Texas Gov. Rick Perry was defiant as he was booked on two felony charges of abusing power Tuesday, saying he would "fight this injustice with every fiber of my being."
Dozens of supporters chanting his name and holding signs, some saying "Stop Democrat Games," greeted him when he arrived at the Travis County courthouse in Austin.
Neither the offices for Perry nor his attorneys were immediately available for comment. Perry is due to be arraigned on Friday. The indictment has cast a shadow over Perry's possible bid for the Republican presidential nomination, with experts predicting that legal wrangling in the case is likely to stretch into the 2016 election cycle.
Despite his legal troubles, Perry is planning a trip this weekend to New Hampshire, a key state for presidential hopefuls.
A grand jury handed up the indictment on Friday, charging Perry with carrying out a threat to veto $7.5 million in funding for the state's public integrity unit after Travis County District Attorney Rosemary Lehmberg, a Democrat, refused to resign following a well-publicized drunken driving arrest. Perry faces charges that carry a maximum sentence of 109 years.
He became the target of an ethics probe last year after he vetoed millions in funding for the public integrity unit, which is run from the Travis County district attorney's office. Travis County — home to the state capital Austin — is a Democratic stronghold in the heavily Republican state.
Democrats have said Perry may have been looking to put an ally in charge of the unit, extending what they say is cronyism in his administration.
Perry has called the indictment politically motivated and pledged to fight the charges.
This weekend, when Perry visits New Hampshire, a key state with a primary vote early in 2016, Republicans will be watching how he handles his recent indictment and booking.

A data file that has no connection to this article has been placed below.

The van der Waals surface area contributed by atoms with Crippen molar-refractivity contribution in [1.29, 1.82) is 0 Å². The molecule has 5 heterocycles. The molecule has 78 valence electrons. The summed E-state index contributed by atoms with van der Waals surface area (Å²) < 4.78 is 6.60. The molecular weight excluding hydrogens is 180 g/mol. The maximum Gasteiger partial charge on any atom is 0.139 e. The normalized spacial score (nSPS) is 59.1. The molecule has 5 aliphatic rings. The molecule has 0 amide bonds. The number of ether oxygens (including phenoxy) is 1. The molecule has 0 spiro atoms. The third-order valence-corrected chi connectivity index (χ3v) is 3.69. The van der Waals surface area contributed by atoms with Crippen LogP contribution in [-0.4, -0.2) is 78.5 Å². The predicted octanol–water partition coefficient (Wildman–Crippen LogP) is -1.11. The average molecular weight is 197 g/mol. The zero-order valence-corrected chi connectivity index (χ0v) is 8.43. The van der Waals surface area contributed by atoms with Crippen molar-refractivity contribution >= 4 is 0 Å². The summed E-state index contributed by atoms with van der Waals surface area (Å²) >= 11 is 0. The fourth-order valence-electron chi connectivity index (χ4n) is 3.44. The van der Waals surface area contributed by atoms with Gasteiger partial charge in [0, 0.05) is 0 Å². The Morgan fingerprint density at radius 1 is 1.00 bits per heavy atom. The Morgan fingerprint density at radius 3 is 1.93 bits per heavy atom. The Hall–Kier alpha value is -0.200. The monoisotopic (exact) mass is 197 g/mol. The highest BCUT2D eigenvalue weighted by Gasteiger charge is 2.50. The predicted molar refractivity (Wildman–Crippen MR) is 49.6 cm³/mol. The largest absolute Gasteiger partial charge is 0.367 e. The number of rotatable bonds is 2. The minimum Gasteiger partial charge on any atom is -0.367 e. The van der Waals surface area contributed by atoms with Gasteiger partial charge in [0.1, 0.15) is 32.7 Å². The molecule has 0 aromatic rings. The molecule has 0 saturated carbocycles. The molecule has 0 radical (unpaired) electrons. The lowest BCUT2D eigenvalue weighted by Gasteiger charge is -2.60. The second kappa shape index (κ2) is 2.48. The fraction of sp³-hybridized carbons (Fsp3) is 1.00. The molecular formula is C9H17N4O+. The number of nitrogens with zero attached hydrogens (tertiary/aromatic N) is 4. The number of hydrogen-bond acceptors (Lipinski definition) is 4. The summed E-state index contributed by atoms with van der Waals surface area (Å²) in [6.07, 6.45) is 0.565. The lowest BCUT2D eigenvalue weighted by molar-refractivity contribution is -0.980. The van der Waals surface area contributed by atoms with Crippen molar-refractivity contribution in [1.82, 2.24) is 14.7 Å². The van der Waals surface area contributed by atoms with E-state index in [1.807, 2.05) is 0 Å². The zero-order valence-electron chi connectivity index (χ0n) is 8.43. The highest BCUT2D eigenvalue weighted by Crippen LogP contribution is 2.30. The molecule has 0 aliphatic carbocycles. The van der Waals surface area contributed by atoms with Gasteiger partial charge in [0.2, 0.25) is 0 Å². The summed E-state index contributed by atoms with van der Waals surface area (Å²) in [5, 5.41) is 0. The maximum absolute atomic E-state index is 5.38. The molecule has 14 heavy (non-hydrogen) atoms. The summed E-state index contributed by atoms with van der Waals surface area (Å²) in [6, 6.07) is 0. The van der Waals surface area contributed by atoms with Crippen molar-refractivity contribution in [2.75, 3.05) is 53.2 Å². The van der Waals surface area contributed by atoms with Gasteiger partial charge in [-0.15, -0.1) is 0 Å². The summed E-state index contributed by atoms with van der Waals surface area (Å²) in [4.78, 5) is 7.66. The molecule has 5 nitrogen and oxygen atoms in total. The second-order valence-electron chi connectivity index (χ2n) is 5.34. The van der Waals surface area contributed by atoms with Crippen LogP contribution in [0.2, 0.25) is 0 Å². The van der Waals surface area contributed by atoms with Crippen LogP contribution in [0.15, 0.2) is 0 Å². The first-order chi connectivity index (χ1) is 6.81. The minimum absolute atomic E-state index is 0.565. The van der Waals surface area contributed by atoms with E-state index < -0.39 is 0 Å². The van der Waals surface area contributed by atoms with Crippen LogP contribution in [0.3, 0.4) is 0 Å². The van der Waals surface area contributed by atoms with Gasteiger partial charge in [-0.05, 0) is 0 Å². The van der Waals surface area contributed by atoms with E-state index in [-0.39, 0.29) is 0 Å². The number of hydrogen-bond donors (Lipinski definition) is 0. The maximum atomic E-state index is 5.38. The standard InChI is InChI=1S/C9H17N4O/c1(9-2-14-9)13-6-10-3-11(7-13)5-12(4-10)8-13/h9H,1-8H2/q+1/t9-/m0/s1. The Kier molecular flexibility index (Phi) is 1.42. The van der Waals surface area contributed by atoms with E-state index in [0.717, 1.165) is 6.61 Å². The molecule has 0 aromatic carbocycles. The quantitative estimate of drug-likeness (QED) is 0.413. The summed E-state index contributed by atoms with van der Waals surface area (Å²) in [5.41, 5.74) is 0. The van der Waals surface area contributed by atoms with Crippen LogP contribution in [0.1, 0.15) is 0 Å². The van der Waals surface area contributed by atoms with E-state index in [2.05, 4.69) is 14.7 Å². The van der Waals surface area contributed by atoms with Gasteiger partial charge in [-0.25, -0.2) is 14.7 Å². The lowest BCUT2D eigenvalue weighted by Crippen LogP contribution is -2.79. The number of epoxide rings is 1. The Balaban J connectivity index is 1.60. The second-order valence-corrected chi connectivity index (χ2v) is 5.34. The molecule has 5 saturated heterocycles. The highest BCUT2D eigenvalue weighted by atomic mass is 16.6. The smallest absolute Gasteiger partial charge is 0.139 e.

"I don't think (Republicans) will take the indictment so seriously but they want to see if this Rick Perry is able to contend with adversity the way the other Rick Perry was unable to," said Dante Scala, a political science professor at the University of New Hampshire.
"The last time they saw him, he was stumbling around,” Scala said, referring to Perry’s bumbling performance in debates between Republican primary candidates in 2012.
Others who agree with Perry that the indictment is politically motivated and without substance say his record in office will be their focus.
"People are going to want to see what he's saying about immigration because that's an issue that's certainly going to come up in the November elections," said state senator and former Congressman Jeb Bradley. "They're also going to want to hear why is the Texas economy one of the best in the nation and what can we learn about it here in New Hampshire."
Al Jazeera and wire services